Phytosurgence’s “Spectral Shine Balms” Will Give You an Otherworldly Glow

Meet the creamy, gleamy AAPI-owned beauty brand you'll want to apply everywhere.

by Jennifer Li

In You Heard It Here First, Bustle's editors introduce the coolest up-and-coming beauty brands you should have on your radar. Here, Phytosurgence founder Jason Lau talks about his mission to create a transparent beauty brand full of nourishing ingredients and gleaming-skin finishes.

2021 is the year of MSBB: my skin, but better. Think healthy and lit-from-within skin, smooth textures, and natural flushes. And if there’s any brand that you need to complete your MSBB routine, it’s up-and-coming indie brand Phytosurgence. Founded in June 2019, the Asian- and LGBTQ-owned beauty brand blends ultra-subtle cream finishes with nourishing skincare ingredients. Pearly skin illuminators tested across a variety of skin tones? Check. High- impact and utterly weightless cream blushes? Check. Hard-hitting skincare ingredients that leave you with a nourished, healthy glow? Check, check, check. But Phytosurgence isn’t just any other highly-Instagrammable beauty brand. Founder Jason Lau is all about brand transparency and fostering an inclusive community with consumers, which he does by pulling back the curtain behind each product he personally formulates.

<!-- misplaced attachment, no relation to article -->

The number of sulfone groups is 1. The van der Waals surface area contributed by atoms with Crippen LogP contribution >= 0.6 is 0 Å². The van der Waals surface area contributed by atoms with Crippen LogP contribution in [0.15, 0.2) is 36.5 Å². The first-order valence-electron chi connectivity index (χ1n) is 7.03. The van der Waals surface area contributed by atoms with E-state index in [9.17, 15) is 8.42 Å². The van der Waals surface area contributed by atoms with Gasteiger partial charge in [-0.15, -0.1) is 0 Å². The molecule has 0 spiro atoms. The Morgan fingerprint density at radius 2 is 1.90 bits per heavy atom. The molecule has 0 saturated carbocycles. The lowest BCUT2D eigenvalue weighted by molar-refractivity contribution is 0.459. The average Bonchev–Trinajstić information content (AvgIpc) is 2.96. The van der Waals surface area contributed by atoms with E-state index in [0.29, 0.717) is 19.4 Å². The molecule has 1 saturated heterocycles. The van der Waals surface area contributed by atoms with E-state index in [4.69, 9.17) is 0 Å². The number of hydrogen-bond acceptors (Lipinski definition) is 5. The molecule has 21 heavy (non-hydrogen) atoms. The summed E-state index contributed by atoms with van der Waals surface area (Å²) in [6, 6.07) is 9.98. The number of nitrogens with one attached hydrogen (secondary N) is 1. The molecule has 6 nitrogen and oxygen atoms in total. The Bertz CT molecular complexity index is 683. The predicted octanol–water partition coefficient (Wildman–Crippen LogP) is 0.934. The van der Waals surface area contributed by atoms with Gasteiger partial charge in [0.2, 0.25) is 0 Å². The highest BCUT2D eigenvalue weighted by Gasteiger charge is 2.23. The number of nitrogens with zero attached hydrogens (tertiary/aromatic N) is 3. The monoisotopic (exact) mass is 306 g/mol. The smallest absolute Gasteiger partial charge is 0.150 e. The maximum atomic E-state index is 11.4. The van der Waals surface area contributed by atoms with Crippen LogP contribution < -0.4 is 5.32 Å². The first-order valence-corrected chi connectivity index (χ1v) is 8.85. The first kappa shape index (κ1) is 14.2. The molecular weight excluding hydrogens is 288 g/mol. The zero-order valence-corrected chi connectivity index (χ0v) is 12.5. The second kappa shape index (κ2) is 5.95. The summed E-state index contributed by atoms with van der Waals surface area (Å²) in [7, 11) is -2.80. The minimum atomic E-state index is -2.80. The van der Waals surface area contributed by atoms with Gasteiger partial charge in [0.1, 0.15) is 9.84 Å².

“In practicality, I always say that Phytosurgence is beauty made accessible for the everyday person,” Lau says. “Our skincare products are truly staples you can use day in, day out, and rely on no matter what your skin is going through. With our makeup products, they are all so flexible that you don't need to fit a certain beauty archetype to use any of it.”